When I think of my own family, it is the women who have held and passed on family history through safeguarding photos and artefacts such as school reports, newspaper clippings and stories. My Mother-in-Law was the fount of all knowledge related to the family connections and interactions and now she has gone, others in the family miss being able to go to her for the stories she held in her head. My mother died too young to pass on much and as a teenager, I wasn’t much interested in all those family stories. Fortunately, I have been able to fill in some gaps through Aunties and recently, we cousins (mostly female!) had a big reunion and most of our kōrero was around our family and the various stories we all knew. Maybe too little too late but it was something and we plan to try and share more before we get too much older!

Hinerangi suggested that almost every Māori would have someone in their whakapapa who signed He Whakaputanga and/or Te Tiriti o Waitangi. It might be a complicated and tenuous connection but if you find it then it is very special. 

She talked about paying attention and listening as your whakapapa emerges or is revealed often at special occasions where whanau come together; births, deaths and marriages, but especially at hui mate. That is when you hear the stories and make the connections. I wondered then about what I have learnt about tangihanga and how much the tikanga of hui mate is part of whakapapa or does the whakapapa inform and guide the tikanga?  

I also reflected that it is when people die that we realise we need to know our whakapapa before the knowledge goes with the person. Is there also a sense that as people are faced with death they have a need to share their knowledge so that it is passed on to the next generations? My Dad certainly did. After years of denying or burying the past as he was dying of cancer, he suddenly felt a desire to share what he knew with me.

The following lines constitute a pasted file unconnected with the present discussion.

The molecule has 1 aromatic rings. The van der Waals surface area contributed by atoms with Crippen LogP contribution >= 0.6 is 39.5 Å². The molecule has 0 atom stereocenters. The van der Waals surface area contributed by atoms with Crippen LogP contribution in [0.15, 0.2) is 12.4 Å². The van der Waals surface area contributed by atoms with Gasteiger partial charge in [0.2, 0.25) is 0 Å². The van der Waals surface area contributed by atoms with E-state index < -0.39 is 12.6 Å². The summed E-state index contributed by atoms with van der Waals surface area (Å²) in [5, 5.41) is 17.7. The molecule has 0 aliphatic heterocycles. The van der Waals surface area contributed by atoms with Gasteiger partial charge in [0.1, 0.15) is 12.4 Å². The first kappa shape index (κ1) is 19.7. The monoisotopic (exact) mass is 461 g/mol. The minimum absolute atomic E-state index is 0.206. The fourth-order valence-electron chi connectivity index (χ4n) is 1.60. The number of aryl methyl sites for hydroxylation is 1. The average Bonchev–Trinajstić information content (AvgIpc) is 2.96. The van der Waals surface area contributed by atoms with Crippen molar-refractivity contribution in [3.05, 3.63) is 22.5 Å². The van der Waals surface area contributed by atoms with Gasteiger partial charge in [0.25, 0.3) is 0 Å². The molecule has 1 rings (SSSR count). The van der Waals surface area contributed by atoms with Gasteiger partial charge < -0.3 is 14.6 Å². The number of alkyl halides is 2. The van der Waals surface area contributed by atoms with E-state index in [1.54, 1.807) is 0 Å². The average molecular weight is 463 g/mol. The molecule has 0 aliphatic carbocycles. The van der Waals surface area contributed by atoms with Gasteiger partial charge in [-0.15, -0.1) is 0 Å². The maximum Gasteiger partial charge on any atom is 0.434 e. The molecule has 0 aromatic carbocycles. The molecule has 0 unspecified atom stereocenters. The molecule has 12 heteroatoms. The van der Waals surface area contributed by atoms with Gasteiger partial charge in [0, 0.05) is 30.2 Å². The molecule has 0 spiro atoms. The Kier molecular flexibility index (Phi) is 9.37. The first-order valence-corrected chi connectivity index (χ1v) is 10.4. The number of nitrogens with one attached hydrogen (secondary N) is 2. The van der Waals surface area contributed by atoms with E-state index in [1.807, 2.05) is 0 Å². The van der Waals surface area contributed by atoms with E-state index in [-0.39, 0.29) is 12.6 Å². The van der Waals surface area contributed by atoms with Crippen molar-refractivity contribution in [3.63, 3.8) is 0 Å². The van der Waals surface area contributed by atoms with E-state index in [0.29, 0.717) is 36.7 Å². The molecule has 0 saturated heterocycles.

We know that the stories that are told are often from the perspective of the person’s place in that story. We realised that as we cousins talked about family stories – we didn’t always agree with the ‘truth’ of the tale! The truth depended on who had told us the story initially and the role that we played in it as well as the age we were when it happened.  We also know that the stories told about Aotearoa have been mainly told from the perspective of the coloniser – ‘HIStory’ is the story of the conqueror (and it is usually male!). So we need to have people in the spaces where the stories of Aotearoa are told who can provide different perspectives. Hinerangi said that we need Māori archivists in whare taonga who can interpret the archives with a te ao Māori lens, who can work with their Pākehā colleagues to ensure that a balance is achieved as they display and interpret the stories. She referenced the recent defacing of the Tiriti o Waitangi exhibit at Te Papa. Numerous approaches to say that the exhibition didn’t represent Te Tiriti o Waitangi honestly, or with integrity have been made over the years including by the group who acted recently. If the museum had worked with Māori archivists they may not have made the mistake they did in misrepresenting Te Tiriti.


Defaced or corrected? The future of Te Papa’s Treaty exhibit – Art News Aotearoa

Hinerangi’s final offering to us was a wondering whether the Crown will show true Partnership and instead of exhibiting Te Tiriti o Waitangi in the He Tohu exhibition at the National Library of New Zealand in Wellington, the individual sheets will be returned to the rohe where they were signed for the local whare taonga to display them along with the stories of the rangatira who signed them. An interesting thought, I wonder how that might play out and whether it would lead to greater awareness and understanding of Te Tiriti o Waitangi?